Target Forecasting Explorer System: New E&D Tool For Interpreting Geophysical And Geochemical Data

Oct. 25, 1999
In these times, all segments of the energy profession have available old, new, or a combination of geophysical and geochemical survey results of a geographical region or a geological setting for which a reliable and timely evaluation is desired for petroleum exploration.

This article is an expanded version of a paper presented at the 1998 meeting of the Gulf Coast Association of Geological Societies, Corpus Christi, Tex., and published in the Societies' Transactions, Vol. XLVIII, pp. 381-91.

In these times, all segments of the energy profession have available old, new, or a combination of geophysical and geochemical survey results of a geographical region or a geological setting for which a reliable and timely evaluation is desired for petroleum exploration. Consider, for example, 3D seismicity that is currently in worldwide vogue, or the regional surveys employing gravity, magnetics, radioactivity, and earth satellite data. The final results of such surveys represent the beginning, not the endpoint of geologic assessment.

What are the currently available choices for review and interpretation of these data? Conventional approaches are either totally subjective, in accord with the reviewer's personal experience or preferences, or are subjected to more formal methods of analyses such as Starmag, AVO, Associative Memory, Neural Networks, etc. Although useful, even the latest of these interpretative procedures are inherently limited because they are restricted to the initial bias of one or more analogs that have been chosen to optimize and create a "more favorable" outcome.

This article describes a totally new and unique technology for the rigorous evaluation of a project's information database. No initial predetermination is required. It is called Target Forecasting Explorer System (TFES).1


The following discussion is in three parts:

  • An overview of the important elements of TFES for studying natural earth measures.
  • A discussion of the TFES methodology without, however, the normal mathematical rigor.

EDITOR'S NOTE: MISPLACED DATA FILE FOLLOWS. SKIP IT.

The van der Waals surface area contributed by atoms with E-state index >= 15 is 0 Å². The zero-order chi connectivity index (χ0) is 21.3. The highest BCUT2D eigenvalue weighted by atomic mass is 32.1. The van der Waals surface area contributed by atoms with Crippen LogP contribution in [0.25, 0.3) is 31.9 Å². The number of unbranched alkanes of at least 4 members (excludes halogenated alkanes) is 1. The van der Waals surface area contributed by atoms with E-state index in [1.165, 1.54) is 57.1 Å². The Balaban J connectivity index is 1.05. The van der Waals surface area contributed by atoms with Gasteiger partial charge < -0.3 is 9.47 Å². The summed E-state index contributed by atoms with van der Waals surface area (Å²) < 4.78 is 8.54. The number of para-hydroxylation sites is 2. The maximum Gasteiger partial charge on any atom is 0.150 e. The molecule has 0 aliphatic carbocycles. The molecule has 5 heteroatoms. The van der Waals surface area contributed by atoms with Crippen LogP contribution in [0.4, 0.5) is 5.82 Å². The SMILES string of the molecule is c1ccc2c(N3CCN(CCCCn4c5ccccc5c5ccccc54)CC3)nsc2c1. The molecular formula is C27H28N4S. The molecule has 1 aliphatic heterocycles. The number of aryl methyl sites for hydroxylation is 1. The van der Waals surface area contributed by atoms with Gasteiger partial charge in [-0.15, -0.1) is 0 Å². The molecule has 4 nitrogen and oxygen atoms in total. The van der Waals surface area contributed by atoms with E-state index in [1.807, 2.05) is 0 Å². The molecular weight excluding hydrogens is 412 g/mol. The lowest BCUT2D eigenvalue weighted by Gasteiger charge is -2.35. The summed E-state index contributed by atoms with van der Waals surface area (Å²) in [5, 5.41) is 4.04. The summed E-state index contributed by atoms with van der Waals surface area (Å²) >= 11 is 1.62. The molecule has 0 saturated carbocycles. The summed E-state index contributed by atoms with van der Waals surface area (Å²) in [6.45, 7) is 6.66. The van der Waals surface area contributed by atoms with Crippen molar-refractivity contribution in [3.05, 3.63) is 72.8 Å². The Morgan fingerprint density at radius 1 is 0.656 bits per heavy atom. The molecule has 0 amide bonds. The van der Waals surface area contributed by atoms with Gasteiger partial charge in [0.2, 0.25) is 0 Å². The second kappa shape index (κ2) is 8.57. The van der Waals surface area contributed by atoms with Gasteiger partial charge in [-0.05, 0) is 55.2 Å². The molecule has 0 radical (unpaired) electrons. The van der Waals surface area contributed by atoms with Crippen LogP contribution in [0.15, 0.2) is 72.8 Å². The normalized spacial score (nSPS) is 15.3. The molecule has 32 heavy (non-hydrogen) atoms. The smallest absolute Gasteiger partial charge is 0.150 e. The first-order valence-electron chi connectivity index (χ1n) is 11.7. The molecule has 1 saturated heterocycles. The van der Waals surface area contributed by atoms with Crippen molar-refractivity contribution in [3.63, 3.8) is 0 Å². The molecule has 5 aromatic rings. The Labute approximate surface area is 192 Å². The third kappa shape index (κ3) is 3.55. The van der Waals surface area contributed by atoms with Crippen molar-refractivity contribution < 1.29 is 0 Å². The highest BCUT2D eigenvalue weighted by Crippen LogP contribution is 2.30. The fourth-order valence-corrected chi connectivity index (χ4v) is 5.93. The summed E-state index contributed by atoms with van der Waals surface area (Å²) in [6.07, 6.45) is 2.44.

• A presentation of a sample study that evaluates the utility of coarse-gridded data from the North America Geophysical Data Grid (NGDG)2 and that provides the means for a breakthrough assessment of South Texas petroleum geology.


All geological and geophysical exploration data require initial acquisition and processing before meaningful interpretation can be made and an exploration strategy developed.

The processing and interpretive methods to be described here comprise a computer-based mathematical system of an unbiased classification of digitized measurements capable of identifying stable attributes (mathematical structures) within a matrix of primary data. The TFES system possesses the unique capability to merge and interrelate dissimilar but basic primary data as obtained from the earth measures. The standard product is one or a set of final, routinely colored maps that delineate areas or trends of stable attributes. These stable attributes are related to the natural history of the geological environment. In the discussion that follows, they represent specific areas of high hydrocarbon potential.

The stable attributes are found within the processed data and are reflections of a natural geological character that have created the initial observed signals. They are associated with those portions of the lithosphere where the most representative totality of physiochemical processes are synergistically focused, such as lithogenesis, diagenesis, tectonism, fluid flow, fluid transformation, metasomatism, etc. In this sense, the geological character is related directly to the most favorable energetic setting for the referred processes to take place, including those that provide for the concentration of various natural resources in the upper layers of the earth. Based on the foregoing, it is highly probable that, in any petroleum-prone region, including the example cited in this article, stable attributes found in one or more representative data types are associated with high hydrocarbon potential.

TFES, the mathematical strategy employed in the analysis, is computer-driven and represents a new and unconventional approach to forecasting valuable earth resources based on digitized data matrices of geophysical (including Landsat) and geochemical systems.

The procedure represents an important departure from conventional methods in that detection of the foci of information-bearing mathematical structures is achieved first, ahead of any classification schemes, not the reverse. These structures are then used to achieve classification. The TFES methodology employs a unique selection of coherent algorithms that are used to process and transform all of the initial data sets into "information clusters" of a high order. Without initially employing an analog (target), the result of such transformations is an unbiased identification of objects of high exploratory interest in a digitized data format.


As mentioned, TFES has been created as an alternative to existing biased methods of forecasting. These biased methods tend to work well in relatively simple, transparent situations but fail in dealing with those of greater complexity. Their use is therefore limited and insufficient because of the following inherent traits:

  • The number of characteristics or variables available for use in classifying objects of a digitized data matrix is usually small (N = n * 10, where n is seldom greater than 1). This leads to insufficient diversity of viewpoints on the environment under study and ultimately to inadequate solutions.